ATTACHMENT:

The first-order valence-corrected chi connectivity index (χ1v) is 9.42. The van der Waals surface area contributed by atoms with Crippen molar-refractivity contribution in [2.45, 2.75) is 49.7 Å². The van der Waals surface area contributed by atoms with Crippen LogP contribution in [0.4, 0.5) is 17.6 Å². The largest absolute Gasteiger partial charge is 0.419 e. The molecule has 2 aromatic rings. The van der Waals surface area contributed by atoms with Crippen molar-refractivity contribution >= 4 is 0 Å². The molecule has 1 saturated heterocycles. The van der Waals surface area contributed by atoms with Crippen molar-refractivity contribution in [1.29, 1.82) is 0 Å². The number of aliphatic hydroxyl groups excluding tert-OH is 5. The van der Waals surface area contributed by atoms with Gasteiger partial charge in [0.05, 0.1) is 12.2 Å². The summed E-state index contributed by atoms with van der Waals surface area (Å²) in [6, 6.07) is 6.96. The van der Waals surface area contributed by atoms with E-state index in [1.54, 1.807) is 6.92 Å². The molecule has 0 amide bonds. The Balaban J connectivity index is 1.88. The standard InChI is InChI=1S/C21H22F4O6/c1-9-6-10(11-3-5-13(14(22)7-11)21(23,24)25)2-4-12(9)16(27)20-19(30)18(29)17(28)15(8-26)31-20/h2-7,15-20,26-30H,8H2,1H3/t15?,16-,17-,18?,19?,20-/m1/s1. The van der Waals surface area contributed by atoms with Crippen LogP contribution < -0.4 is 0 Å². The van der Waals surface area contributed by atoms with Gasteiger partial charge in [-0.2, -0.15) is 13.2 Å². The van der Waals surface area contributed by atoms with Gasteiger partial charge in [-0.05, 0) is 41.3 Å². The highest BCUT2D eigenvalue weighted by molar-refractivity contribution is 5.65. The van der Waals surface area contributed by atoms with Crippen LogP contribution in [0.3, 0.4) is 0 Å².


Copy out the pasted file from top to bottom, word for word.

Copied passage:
The first-order valence-corrected chi connectivity index (χ1v) is 9.42. The van der Waals surface area contributed by atoms with Crippen molar-refractivity contribution in [2.45, 2.75) is 49.7 Å². The van der Waals surface area contributed by atoms with Crippen LogP contribution in [0.4, 0.5) is 17.6 Å². The largest absolute Gasteiger partial charge is 0.419 e. The molecule has 2 aromatic rings. The van der Waals surface area contributed by atoms with Crippen molar-refractivity contribution >= 4 is 0 Å². The molecule has 1 saturated heterocycles. The van der Waals surface area contributed by atoms with Crippen molar-refractivity contribution in [1.29, 1.82) is 0 Å². The number of aliphatic hydroxyl groups excluding tert-OH is 5. The van der Waals surface area contributed by atoms with Gasteiger partial charge in [0.05, 0.1) is 12.2 Å². The summed E-state index contributed by atoms with van der Waals surface area (Å²) in [6, 6.07) is 6.96. The van der Waals surface area contributed by atoms with E-state index in [1.54, 1.807) is 6.92 Å². The molecule has 0 amide bonds. The Balaban J connectivity index is 1.88. The standard InChI is InChI=1S/C21H22F4O6/c1-9-6-10(11-3-5-13(14(22)7-11)21(23,24)25)2-4-12(9)16(27)20-19(30)18(29)17(28)15(8-26)31-20/h2-7,15-20,26-30H,8H2,1H3/t15?,16-,17-,18?,19?,20-/m1/s1. The van der Waals surface area contributed by atoms with Crippen LogP contribution < -0.4 is 0 Å². The van der Waals surface area contributed by atoms with Gasteiger partial charge in [-0.2, -0.15) is 13.2 Å². The van der Waals surface area contributed by atoms with Gasteiger partial charge in [-0.05, 0) is 41.3 Å². The highest BCUT2D eigenvalue weighted by molar-refractivity contribution is 5.65. The van der Waals surface area contributed by atoms with Crippen LogP contribution in [0.3, 0.4) is 0 Å².